Australia’s border biosecurity system was stretched “close to breaking point” and had “severe impacts on sections of the shipping and exporting industries” during the recent Brown Marmorated Stink Bug (BMSB) season, the country’s Inspector-General of Biosecurity has reported.
Costs and delays in unloading ships and releasing cargo from biosecurity controls were “significant but unavoidable” because of the need to deal with large numbers of pests.
The BMSB is a serious agricultural pest that can feed on more than 300 different crop and fruiting plants. When it feeds it severely damages the plant, rendering it unsellable. The BMSB likes to hibernate in dark, narrow spaces and, as such, it is particularly well-suited to hitch-hiking in sea freight and across land in cars, trucks, machinery, personal effects, packing crates and so on.
Once back on land, it is a prolific traveler and breeder. BMSB females can fly 5 kilometers (3 U.S. miles) and can each produce hundreds of eggs over their lives. The BMSB originated in north Asia but has infested much of the U.S. (it’s in 43 U.S. states) and is now doing the same in Europe.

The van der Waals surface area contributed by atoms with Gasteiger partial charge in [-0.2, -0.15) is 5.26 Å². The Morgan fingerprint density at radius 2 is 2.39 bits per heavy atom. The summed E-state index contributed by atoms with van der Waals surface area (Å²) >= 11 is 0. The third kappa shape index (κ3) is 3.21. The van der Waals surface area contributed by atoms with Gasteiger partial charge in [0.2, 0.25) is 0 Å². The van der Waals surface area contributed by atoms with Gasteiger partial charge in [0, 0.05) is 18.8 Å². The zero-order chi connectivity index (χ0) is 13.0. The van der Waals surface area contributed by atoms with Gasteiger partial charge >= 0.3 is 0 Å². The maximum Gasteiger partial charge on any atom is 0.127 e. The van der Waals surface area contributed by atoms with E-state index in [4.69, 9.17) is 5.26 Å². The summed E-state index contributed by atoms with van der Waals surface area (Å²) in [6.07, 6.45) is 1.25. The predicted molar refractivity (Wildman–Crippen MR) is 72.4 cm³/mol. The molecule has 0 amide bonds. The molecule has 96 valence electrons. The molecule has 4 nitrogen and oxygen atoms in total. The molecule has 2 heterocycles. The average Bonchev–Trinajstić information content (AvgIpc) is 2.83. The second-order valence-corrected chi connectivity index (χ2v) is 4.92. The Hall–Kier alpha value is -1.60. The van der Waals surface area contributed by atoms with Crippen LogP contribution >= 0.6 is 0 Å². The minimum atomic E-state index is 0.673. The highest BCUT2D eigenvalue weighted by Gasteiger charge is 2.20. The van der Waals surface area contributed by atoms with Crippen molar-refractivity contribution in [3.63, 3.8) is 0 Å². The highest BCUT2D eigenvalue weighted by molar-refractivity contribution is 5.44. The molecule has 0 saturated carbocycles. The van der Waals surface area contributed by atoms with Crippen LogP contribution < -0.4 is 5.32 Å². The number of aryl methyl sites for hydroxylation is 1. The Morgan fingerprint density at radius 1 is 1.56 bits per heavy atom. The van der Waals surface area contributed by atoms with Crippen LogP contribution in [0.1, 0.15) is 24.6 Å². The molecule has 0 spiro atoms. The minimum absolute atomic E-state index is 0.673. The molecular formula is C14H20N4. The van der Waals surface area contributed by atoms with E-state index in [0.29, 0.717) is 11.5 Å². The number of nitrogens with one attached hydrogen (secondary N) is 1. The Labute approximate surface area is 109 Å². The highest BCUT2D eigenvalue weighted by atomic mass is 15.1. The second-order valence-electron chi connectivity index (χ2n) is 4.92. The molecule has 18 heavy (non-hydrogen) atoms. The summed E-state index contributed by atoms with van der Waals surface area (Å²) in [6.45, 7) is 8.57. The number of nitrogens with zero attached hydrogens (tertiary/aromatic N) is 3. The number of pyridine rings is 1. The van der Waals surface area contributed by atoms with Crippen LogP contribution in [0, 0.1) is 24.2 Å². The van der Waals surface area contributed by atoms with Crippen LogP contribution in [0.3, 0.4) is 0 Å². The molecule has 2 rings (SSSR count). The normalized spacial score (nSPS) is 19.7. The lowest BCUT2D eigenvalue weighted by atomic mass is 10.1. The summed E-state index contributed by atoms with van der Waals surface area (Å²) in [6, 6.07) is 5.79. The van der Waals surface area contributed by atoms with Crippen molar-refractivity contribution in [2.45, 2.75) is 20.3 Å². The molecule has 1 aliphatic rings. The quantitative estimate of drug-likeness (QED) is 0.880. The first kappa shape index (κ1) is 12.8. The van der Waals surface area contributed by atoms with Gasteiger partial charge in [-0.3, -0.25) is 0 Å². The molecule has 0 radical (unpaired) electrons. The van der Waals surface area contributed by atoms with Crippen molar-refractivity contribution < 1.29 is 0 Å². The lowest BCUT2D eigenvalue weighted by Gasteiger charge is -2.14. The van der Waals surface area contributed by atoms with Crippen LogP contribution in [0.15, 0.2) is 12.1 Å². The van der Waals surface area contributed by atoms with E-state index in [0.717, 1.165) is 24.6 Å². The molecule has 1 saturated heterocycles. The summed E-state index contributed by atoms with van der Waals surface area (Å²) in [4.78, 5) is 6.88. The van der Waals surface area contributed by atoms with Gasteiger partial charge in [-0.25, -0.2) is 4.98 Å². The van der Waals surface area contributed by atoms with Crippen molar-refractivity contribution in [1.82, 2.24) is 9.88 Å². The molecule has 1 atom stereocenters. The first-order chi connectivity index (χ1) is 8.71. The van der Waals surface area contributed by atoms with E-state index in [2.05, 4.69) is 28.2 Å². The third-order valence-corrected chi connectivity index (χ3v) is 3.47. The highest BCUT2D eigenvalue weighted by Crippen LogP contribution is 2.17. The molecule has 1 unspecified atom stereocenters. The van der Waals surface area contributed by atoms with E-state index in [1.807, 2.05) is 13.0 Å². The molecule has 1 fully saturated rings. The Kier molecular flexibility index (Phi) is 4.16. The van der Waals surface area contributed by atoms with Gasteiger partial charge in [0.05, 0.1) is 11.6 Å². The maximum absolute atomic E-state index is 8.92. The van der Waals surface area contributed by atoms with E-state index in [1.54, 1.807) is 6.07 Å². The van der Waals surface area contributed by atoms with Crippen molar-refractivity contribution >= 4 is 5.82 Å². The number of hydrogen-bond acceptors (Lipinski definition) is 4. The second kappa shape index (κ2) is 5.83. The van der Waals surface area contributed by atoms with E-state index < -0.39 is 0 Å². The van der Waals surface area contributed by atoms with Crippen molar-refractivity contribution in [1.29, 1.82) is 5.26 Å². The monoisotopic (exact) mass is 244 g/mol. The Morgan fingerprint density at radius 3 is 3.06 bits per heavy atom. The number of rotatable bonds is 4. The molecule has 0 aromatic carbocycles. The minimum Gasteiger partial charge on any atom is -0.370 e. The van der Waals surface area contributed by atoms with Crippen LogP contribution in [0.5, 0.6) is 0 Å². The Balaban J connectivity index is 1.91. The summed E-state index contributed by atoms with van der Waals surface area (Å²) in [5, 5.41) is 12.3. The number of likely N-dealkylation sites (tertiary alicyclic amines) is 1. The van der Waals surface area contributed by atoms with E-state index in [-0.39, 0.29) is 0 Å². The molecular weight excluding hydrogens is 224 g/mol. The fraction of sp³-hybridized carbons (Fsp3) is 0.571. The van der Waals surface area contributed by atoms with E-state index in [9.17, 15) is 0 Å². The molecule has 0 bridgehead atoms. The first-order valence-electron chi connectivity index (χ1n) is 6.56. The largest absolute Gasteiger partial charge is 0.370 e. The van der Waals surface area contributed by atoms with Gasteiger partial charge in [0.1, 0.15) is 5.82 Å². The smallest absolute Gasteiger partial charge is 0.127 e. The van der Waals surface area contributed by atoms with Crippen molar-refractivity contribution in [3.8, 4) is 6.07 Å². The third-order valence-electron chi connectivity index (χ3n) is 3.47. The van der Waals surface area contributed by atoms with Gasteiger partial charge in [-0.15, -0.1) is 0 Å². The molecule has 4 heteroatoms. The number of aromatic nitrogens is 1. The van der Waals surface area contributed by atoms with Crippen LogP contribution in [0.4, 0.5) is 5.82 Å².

Bug incursion: Australia
The scale of the increase in incursions into Australia over the last few years by the BMSB can be seen in the numbers.
In the 2015-2016 season (September to September) there were about 10 incidents involving live bugs and about 14 or 15 the following year, according to the Inspector-General’s report.
But, in 2017-2018, there were just over 30 incidents involving live bugs and in 2018-2019 there were about 55 incidents involving live bugs. From September 1, 2018 until April 10, 2019, a total of 274 BMSB detections (alive and dead) were made in Australia.
A single live detection is a significant event. As FreightWaves has previously reported, just one ship being turned away can incur about US$200,000 in wasted costs. And, on the land side, there can be significant waste and delay as trucking schedules are disrupted.
Strain, delays… systems overwhelmed
Inspector-General Dr. Scott-Orr highlighted a number of areas in which the increased workload led to massive systemic strain and delays for ships and the flow of cargo.